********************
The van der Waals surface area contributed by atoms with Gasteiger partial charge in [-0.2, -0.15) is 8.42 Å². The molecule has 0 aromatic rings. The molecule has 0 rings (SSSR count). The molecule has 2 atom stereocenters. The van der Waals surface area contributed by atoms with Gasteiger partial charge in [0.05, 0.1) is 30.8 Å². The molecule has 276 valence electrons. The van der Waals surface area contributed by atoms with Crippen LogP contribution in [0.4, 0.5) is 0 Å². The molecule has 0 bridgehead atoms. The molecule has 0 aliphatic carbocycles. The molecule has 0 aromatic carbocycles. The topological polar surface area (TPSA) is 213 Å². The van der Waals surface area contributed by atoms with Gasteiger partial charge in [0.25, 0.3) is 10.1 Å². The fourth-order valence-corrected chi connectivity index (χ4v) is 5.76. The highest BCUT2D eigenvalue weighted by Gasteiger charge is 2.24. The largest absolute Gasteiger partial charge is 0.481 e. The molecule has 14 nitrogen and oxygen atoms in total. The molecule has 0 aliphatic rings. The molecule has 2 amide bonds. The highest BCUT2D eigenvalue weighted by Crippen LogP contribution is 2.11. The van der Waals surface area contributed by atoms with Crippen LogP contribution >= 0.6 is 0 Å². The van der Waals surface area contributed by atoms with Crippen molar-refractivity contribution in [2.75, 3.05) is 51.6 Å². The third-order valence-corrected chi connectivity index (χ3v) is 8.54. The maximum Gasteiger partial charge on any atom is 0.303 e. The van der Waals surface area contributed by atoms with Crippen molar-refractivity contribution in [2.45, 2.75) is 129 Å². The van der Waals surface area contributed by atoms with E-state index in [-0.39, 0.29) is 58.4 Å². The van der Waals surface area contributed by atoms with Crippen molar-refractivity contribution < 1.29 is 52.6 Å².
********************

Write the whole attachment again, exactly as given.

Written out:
The van der Waals surface area contributed by atoms with Gasteiger partial charge in [-0.2, -0.15) is 8.42 Å². The molecule has 0 aromatic rings. The molecule has 0 rings (SSSR count). The molecule has 2 atom stereocenters. The van der Waals surface area contributed by atoms with Gasteiger partial charge in [0.05, 0.1) is 30.8 Å². The molecule has 276 valence electrons. The van der Waals surface area contributed by atoms with Crippen LogP contribution in [0.4, 0.5) is 0 Å². The molecule has 0 bridgehead atoms. The molecule has 0 aliphatic carbocycles. The molecule has 0 aromatic carbocycles. The topological polar surface area (TPSA) is 213 Å². The van der Waals surface area contributed by atoms with Gasteiger partial charge in [0.25, 0.3) is 10.1 Å². The fourth-order valence-corrected chi connectivity index (χ4v) is 5.76. The highest BCUT2D eigenvalue weighted by Gasteiger charge is 2.24. The largest absolute Gasteiger partial charge is 0.481 e. The molecule has 14 nitrogen and oxygen atoms in total. The molecule has 0 aliphatic rings. The molecule has 2 amide bonds. The highest BCUT2D eigenvalue weighted by Crippen LogP contribution is 2.11. The van der Waals surface area contributed by atoms with Crippen LogP contribution >= 0.6 is 0 Å². The van der Waals surface area contributed by atoms with Crippen molar-refractivity contribution in [2.75, 3.05) is 51.6 Å². The third-order valence-corrected chi connectivity index (χ3v) is 8.54. The maximum Gasteiger partial charge on any atom is 0.303 e. The van der Waals surface area contributed by atoms with Crippen molar-refractivity contribution in [2.45, 2.75) is 129 Å². The van der Waals surface area contributed by atoms with E-state index in [-0.39, 0.29) is 58.4 Å². The van der Waals surface area contributed by atoms with Crippen molar-refractivity contribution < 1.29 is 52.6 Å².